Wetlands Save Millions of Dollars in Flood Damages During U.S. Hurricanes

Over the course of a decade, Hurricanes Katrina, Sandy, and most recently, Matthew illustrated the incredibly destructive power of storm surge and floods even against extensive defensive infrastructure. SNAPP Coastal Defenses Working Group has now released a pioneering study, Coastal Wetlands and Flood Damage Reduction, that quantifies how much protection natural coastal habitats provide during hurricanes.

Using the latest modeling techniques, scientists from the conservation, engineering, and insurance sectors studied the impacts of storm surges along the Northeastern coastline during Hurricane Sandy in 2012. The study found that, where wetlands remained, they reduced the average damage from Sandy by more than 10%. In total, Northeastern coastal wetlands prevented US$625 million in property damages. Wetlands are critical buffers, not just for catastrophic hurricanes but also for all storms in the region. In Ocean County, NJ, the conservation of salt marshes is predicted to reduce average annual coastal property losses by more than 20%.

By quantifying the economic value of natural defenses, they can be more effectively included in risk models and coastal management.

“This work shows the unlikely yet powerful benefits of collaboration between insurers, engineers and conservationists in identifying solutions to reduce risks to people, property and nature. The work highlights where we can find innovative financing opportunities and incentives for conserving and restoring coastal wetlands, which plainly put is good for the environment and good for business.”

              -Michael Beck, Nature Conservancy’s Lead Marine Scientist,
              SNAPP Coastal Defenses PI

The magnitude of the benefits was surprising given how many coastal wetlands already have been lost throughout the region. The study revealed that even relatively small, thin bands of wetlands serve as an effective first line of defense and proved that restoration will build coastal resilience. This research shows that we can measure the value of these natural defenses and include them in risk and engineering models—thereby making them an integral part of coastal development and habitat restoration decisions.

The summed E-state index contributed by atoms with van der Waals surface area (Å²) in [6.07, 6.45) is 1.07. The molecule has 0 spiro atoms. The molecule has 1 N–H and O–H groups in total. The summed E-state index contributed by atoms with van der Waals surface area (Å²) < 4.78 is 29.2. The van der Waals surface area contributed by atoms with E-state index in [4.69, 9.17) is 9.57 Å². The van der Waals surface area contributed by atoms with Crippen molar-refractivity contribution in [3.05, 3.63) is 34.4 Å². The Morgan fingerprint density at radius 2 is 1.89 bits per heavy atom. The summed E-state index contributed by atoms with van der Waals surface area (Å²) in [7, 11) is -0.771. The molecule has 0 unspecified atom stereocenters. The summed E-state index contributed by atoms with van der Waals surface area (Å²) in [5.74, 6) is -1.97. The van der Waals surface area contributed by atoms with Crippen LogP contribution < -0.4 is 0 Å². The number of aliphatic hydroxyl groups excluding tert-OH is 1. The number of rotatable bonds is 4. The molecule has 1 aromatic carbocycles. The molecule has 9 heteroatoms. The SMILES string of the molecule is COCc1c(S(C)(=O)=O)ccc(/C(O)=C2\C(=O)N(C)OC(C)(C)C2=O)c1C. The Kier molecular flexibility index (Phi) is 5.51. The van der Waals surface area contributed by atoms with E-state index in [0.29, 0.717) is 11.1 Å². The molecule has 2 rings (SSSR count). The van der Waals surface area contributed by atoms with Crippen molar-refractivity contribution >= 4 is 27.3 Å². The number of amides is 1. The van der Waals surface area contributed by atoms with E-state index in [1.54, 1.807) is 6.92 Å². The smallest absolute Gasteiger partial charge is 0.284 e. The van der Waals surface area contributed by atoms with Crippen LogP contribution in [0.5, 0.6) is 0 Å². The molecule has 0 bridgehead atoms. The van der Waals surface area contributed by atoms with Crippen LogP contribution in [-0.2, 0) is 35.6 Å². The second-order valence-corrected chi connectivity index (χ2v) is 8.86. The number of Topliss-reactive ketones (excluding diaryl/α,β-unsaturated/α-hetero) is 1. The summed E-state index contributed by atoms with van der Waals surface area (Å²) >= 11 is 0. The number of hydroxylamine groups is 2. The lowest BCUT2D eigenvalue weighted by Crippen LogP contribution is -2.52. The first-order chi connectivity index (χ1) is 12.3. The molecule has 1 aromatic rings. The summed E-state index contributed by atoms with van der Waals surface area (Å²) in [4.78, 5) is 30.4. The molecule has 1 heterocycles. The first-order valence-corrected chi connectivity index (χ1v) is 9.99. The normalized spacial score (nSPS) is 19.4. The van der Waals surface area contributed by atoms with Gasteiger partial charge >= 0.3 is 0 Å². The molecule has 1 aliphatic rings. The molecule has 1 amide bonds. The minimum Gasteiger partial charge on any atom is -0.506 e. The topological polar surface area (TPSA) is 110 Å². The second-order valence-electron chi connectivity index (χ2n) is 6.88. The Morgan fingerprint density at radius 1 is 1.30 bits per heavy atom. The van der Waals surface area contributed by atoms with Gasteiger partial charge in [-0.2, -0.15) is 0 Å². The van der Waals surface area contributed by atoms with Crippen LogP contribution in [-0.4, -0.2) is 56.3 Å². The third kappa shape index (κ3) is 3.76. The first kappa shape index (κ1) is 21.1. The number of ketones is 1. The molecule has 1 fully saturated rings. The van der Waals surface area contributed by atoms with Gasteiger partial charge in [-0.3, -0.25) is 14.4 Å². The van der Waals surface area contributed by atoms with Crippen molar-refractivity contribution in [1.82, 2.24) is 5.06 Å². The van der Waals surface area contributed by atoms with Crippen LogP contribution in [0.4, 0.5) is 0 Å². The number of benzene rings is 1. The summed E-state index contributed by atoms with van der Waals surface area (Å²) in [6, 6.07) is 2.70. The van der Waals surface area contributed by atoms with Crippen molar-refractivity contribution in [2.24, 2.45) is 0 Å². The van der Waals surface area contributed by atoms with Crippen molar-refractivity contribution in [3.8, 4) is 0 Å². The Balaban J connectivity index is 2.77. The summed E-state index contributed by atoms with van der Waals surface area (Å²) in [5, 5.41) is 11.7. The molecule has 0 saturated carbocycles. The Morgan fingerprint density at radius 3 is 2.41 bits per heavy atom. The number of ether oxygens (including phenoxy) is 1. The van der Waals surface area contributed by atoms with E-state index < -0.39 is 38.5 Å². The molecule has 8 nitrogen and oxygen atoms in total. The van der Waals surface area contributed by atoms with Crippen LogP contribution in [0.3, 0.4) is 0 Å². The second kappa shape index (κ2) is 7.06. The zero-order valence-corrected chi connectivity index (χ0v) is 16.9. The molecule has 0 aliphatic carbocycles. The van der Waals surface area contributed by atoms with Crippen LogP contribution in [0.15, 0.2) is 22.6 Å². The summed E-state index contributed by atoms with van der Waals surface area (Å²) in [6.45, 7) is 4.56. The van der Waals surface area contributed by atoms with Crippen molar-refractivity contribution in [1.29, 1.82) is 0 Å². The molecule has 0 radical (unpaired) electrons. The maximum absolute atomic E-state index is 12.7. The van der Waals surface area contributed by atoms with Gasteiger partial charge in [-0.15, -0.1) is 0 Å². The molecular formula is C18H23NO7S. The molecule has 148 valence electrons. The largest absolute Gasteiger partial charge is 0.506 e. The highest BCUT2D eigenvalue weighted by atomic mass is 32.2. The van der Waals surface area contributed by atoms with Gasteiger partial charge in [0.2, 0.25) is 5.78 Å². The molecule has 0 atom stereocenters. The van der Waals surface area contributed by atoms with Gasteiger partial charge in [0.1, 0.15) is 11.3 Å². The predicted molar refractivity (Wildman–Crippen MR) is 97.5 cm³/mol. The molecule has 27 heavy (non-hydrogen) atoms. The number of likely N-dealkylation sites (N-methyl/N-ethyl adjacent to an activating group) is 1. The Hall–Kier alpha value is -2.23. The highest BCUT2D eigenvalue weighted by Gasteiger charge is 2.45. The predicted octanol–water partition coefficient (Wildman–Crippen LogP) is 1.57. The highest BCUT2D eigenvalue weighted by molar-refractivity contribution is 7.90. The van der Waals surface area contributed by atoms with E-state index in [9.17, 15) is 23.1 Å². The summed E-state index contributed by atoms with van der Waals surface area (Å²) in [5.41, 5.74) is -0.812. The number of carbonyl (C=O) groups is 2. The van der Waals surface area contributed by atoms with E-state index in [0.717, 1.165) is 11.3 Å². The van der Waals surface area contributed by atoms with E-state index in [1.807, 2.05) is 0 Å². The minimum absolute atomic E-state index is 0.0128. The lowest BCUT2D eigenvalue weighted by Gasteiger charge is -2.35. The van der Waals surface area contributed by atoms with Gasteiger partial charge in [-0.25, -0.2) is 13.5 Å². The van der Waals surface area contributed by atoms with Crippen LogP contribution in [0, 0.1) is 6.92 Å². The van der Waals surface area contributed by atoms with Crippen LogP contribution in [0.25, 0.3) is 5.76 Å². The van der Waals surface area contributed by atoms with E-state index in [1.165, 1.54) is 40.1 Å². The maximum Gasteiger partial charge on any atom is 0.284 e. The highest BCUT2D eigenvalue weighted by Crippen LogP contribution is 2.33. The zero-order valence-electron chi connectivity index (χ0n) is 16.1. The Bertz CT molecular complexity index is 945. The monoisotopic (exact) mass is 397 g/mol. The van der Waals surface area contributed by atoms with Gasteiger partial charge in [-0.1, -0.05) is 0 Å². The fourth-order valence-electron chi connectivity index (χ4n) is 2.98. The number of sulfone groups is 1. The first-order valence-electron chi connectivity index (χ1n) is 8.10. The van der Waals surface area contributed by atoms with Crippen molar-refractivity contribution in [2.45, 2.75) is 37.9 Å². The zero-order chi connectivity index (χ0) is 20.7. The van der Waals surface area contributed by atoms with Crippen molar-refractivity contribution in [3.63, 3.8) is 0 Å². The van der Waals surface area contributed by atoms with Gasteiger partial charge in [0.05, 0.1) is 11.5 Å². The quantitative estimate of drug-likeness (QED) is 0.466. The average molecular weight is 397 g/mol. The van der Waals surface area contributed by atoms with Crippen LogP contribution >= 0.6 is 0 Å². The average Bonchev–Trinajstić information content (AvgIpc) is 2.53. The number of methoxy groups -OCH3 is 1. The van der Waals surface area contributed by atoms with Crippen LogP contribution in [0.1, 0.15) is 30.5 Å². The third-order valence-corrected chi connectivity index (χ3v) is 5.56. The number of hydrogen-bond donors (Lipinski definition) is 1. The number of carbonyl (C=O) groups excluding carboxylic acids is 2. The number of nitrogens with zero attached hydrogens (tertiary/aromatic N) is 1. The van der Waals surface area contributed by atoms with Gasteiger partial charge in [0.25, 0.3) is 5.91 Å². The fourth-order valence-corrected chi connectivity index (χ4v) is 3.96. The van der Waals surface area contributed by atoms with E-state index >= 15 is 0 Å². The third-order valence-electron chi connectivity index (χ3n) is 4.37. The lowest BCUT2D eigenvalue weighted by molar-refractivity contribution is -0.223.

The SNAPP Coastal Defenses Working Group also developed guidelines for communities on how to use assess the value of natural coastal habitats in flood risk reduction in partnership with the World Bank: Managing coasts with natural solutions: guidelines for measuring and valuing the coastal protection services of mangroves and coral reefs.


Coastal Wetlands and Flood Damage Reduction: Using Risk Industry-based Models to Assess Natural Defenses in the Northeastern USA.
Narayan, S., Beck, M.W., Wilson, P., Thomas, C., Guerrero, A., Shepard, C., Reguero, B.G., Franco, G., Ingram, C.J., Trespalacios, D.
2016. Lloyd’s Tercentenary Research Foundation, London.

Managing coasts with natural solutions: guidelines for measuring and valuing the coastal protection services of mangroves and coral reefs.
Wealth Accounting and the Valuation of Ecosystem Services Partnership (WAVES). Waves technical paper.
Beck, M.W. and G-M Lange (Editors)
2016. Washington, D.C. : World Bank Group.

FACTSHEET: The Value of Coastal Wetlands for Reducing Property Damage


Media Coverage

More information about SNAPP Coastal Defenses Working Group and other research publications


Photo Credit: Kristine Hartvigsen, The Nature Conservancy

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Posted on October 25, 2016